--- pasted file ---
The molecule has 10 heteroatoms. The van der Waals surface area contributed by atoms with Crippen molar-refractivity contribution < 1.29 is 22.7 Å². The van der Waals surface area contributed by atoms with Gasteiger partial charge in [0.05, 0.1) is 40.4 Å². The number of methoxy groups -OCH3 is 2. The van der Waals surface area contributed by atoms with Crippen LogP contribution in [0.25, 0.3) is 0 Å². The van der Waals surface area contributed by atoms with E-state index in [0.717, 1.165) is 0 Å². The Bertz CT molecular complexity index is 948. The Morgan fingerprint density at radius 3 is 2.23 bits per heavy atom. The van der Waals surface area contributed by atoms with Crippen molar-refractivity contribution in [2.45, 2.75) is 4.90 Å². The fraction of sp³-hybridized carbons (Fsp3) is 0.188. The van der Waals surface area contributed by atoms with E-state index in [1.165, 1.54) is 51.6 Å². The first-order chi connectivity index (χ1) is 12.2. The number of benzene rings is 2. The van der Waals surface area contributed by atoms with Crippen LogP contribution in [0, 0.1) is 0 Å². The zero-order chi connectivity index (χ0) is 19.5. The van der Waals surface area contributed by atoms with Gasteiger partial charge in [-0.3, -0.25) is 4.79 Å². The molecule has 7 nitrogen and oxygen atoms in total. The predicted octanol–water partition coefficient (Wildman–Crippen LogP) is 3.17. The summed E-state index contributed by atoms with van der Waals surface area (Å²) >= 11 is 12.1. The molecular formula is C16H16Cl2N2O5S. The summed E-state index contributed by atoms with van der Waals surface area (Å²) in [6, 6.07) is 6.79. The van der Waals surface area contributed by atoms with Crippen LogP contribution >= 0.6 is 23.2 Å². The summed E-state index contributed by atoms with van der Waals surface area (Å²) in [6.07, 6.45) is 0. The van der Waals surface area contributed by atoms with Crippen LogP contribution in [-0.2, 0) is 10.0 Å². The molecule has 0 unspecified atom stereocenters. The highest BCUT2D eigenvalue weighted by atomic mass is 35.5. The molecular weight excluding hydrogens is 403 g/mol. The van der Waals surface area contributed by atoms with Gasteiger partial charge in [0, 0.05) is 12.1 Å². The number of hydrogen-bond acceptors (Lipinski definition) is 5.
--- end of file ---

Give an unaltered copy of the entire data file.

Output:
The molecule has 10 heteroatoms. The van der Waals surface area contributed by atoms with Crippen molar-refractivity contribution < 1.29 is 22.7 Å². The van der Waals surface area contributed by atoms with Gasteiger partial charge in [0.05, 0.1) is 40.4 Å². The number of methoxy groups -OCH3 is 2. The van der Waals surface area contributed by atoms with Crippen LogP contribution in [0.25, 0.3) is 0 Å². The van der Waals surface area contributed by atoms with E-state index in [0.717, 1.165) is 0 Å². The Bertz CT molecular complexity index is 948. The Morgan fingerprint density at radius 3 is 2.23 bits per heavy atom. The van der Waals surface area contributed by atoms with Crippen molar-refractivity contribution in [2.45, 2.75) is 4.90 Å². The fraction of sp³-hybridized carbons (Fsp3) is 0.188. The van der Waals surface area contributed by atoms with E-state index in [1.165, 1.54) is 51.6 Å². The first-order chi connectivity index (χ1) is 12.2. The number of benzene rings is 2. The van der Waals surface area contributed by atoms with Crippen LogP contribution in [0, 0.1) is 0 Å². The zero-order chi connectivity index (χ0) is 19.5. The van der Waals surface area contributed by atoms with Gasteiger partial charge in [-0.3, -0.25) is 4.79 Å². The molecule has 7 nitrogen and oxygen atoms in total. The predicted octanol–water partition coefficient (Wildman–Crippen LogP) is 3.17. The summed E-state index contributed by atoms with van der Waals surface area (Å²) >= 11 is 12.1. The molecular formula is C16H16Cl2N2O5S. The summed E-state index contributed by atoms with van der Waals surface area (Å²) in [6, 6.07) is 6.79. The van der Waals surface area contributed by atoms with Crippen LogP contribution >= 0.6 is 23.2 Å². The summed E-state index contributed by atoms with van der Waals surface area (Å²) in [6.07, 6.45) is 0. The van der Waals surface area contributed by atoms with Crippen LogP contribution in [-0.2, 0) is 10.0 Å². The molecule has 0 unspecified atom stereocenters. The highest BCUT2D eigenvalue weighted by atomic mass is 35.5. The molecular weight excluding hydrogens is 403 g/mol. The van der Waals surface area contributed by atoms with Gasteiger partial charge in [0, 0.05) is 12.1 Å². The number of hydrogen-bond acceptors (Lipinski definition) is 5.